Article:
China has more than 114 million migrant workers, which represents the largest migration in human history. But while these workers, who leave their rural towns to find jobs in China’s cities, are the driving force behind China’s growing economy, little is known about their day-to-day lives or the sociological significance of this massive movement.
In Factory Girls, Leslie T. Chang tells the story of these workers primarily through the lives of two young women whom she follows over the course of three years. Chang vividly portrays a world where you can lose your boyfriend and your friends with the loss of a cell phone; where lying about your age, your education, and your work experience is often a requisite for getting ahead; where a few computer or English lessons can catapult you into a completely different social class.
Throughout this affecting portrait of migrant life, Chang also interweaves the story of her own family’s migrations, within China and to the West, providing a historical frame of reference for her investigation. At a time when the Olympics will have shifted the world’s focus to China, Factory Girls offers a previously untold story about the immense population of unknown women who work countless hours, often in hazardous conditions, to provide us with the material goods we take for granted.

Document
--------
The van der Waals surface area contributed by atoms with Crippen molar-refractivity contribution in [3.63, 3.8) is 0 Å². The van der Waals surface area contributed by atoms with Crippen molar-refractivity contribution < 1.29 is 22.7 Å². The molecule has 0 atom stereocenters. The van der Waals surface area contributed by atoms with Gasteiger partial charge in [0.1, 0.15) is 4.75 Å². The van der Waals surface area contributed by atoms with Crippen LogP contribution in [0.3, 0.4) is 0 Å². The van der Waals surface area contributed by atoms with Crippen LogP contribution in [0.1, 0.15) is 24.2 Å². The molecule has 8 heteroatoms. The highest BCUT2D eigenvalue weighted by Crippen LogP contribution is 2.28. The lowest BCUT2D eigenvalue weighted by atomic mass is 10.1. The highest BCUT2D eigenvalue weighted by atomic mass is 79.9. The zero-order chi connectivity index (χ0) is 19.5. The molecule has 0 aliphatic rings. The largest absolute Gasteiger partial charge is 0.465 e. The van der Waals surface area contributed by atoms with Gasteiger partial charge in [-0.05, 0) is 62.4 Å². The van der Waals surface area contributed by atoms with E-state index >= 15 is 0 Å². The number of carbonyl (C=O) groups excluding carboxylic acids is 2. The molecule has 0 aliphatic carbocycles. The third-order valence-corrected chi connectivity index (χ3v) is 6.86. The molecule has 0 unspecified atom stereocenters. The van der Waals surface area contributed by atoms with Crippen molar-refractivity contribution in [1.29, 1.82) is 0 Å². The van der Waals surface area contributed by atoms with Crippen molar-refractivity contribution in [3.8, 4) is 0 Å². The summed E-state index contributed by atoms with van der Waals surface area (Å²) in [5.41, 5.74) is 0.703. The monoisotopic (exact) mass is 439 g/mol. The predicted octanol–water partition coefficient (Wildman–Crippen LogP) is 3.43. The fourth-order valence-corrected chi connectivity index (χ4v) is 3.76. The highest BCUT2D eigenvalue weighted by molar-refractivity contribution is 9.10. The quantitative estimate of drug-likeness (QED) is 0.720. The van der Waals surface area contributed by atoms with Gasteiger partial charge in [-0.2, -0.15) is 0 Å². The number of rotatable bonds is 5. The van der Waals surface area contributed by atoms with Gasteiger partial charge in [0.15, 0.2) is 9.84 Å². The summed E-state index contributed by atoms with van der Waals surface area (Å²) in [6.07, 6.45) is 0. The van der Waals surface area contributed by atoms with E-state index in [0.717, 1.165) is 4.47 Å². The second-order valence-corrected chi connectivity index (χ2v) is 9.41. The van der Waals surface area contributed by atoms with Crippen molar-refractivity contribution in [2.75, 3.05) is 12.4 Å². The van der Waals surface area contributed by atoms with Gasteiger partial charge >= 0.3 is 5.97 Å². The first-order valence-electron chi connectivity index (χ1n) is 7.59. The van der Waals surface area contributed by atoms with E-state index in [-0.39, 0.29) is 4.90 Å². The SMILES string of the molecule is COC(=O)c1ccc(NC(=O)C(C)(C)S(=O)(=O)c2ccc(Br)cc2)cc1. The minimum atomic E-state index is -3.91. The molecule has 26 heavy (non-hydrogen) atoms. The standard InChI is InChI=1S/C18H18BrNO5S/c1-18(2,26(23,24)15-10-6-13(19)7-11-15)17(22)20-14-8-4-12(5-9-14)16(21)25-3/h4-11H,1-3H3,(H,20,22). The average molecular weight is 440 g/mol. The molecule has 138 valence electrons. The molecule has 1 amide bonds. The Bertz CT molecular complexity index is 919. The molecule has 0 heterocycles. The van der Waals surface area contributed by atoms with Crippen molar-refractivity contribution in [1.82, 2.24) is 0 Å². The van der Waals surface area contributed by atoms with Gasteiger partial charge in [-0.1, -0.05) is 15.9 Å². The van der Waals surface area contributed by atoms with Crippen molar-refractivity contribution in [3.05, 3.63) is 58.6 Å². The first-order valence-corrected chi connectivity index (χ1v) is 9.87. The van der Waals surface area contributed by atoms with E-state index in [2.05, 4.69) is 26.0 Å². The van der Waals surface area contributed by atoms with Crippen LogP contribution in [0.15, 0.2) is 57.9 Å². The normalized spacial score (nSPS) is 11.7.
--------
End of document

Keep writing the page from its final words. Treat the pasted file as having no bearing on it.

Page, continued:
A book of global significance, it demonstrates how the movement from rural villages to cities is remaking individual lives and the fates of families, transforming our world much as immigration to America’s shores remade our own society a century ago.